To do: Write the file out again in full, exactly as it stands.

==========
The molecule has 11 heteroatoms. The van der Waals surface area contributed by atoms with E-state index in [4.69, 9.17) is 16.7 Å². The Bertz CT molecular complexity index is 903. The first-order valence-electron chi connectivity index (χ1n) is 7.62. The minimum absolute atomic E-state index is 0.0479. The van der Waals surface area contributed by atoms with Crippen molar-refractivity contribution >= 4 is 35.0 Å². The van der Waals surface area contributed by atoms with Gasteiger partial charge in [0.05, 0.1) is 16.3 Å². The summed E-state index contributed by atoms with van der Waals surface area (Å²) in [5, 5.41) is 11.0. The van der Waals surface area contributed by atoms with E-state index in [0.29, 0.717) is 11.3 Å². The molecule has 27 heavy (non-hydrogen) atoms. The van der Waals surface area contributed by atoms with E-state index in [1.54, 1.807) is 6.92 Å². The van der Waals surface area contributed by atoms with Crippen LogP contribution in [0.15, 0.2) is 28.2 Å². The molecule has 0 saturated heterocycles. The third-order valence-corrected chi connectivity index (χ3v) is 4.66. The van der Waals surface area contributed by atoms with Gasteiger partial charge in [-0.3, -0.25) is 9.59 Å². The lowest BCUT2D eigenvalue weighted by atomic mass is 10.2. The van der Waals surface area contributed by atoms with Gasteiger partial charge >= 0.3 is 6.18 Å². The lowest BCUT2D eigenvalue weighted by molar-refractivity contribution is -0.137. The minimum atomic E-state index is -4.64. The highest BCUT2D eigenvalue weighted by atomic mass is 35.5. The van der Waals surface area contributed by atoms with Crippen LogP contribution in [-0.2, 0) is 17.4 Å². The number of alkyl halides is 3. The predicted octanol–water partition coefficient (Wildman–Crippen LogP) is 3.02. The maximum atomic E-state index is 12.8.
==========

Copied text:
The molecule has 11 heteroatoms. The van der Waals surface area contributed by atoms with E-state index in [4.69, 9.17) is 16.7 Å². The Bertz CT molecular complexity index is 903. The first-order valence-electron chi connectivity index (χ1n) is 7.62. The minimum absolute atomic E-state index is 0.0479. The van der Waals surface area contributed by atoms with Crippen molar-refractivity contribution >= 4 is 35.0 Å². The van der Waals surface area contributed by atoms with Gasteiger partial charge in [0.05, 0.1) is 16.3 Å². The summed E-state index contributed by atoms with van der Waals surface area (Å²) in [5, 5.41) is 11.0. The van der Waals surface area contributed by atoms with E-state index in [0.29, 0.717) is 11.3 Å². The molecule has 27 heavy (non-hydrogen) atoms. The van der Waals surface area contributed by atoms with E-state index in [1.54, 1.807) is 6.92 Å². The van der Waals surface area contributed by atoms with Crippen LogP contribution in [0.15, 0.2) is 28.2 Å². The molecule has 0 saturated heterocycles. The third-order valence-corrected chi connectivity index (χ3v) is 4.66. The van der Waals surface area contributed by atoms with Gasteiger partial charge in [-0.3, -0.25) is 9.59 Å². The lowest BCUT2D eigenvalue weighted by atomic mass is 10.2. The van der Waals surface area contributed by atoms with Gasteiger partial charge >= 0.3 is 6.18 Å². The lowest BCUT2D eigenvalue weighted by molar-refractivity contribution is -0.137. The minimum atomic E-state index is -4.64. The highest BCUT2D eigenvalue weighted by atomic mass is 35.5. The van der Waals surface area contributed by atoms with Crippen LogP contribution in [-0.2, 0) is 17.4 Å². The number of alkyl halides is 3. The predicted octanol–water partition coefficient (Wildman–Crippen LogP) is 3.02. The maximum atomic E-state index is 12.8.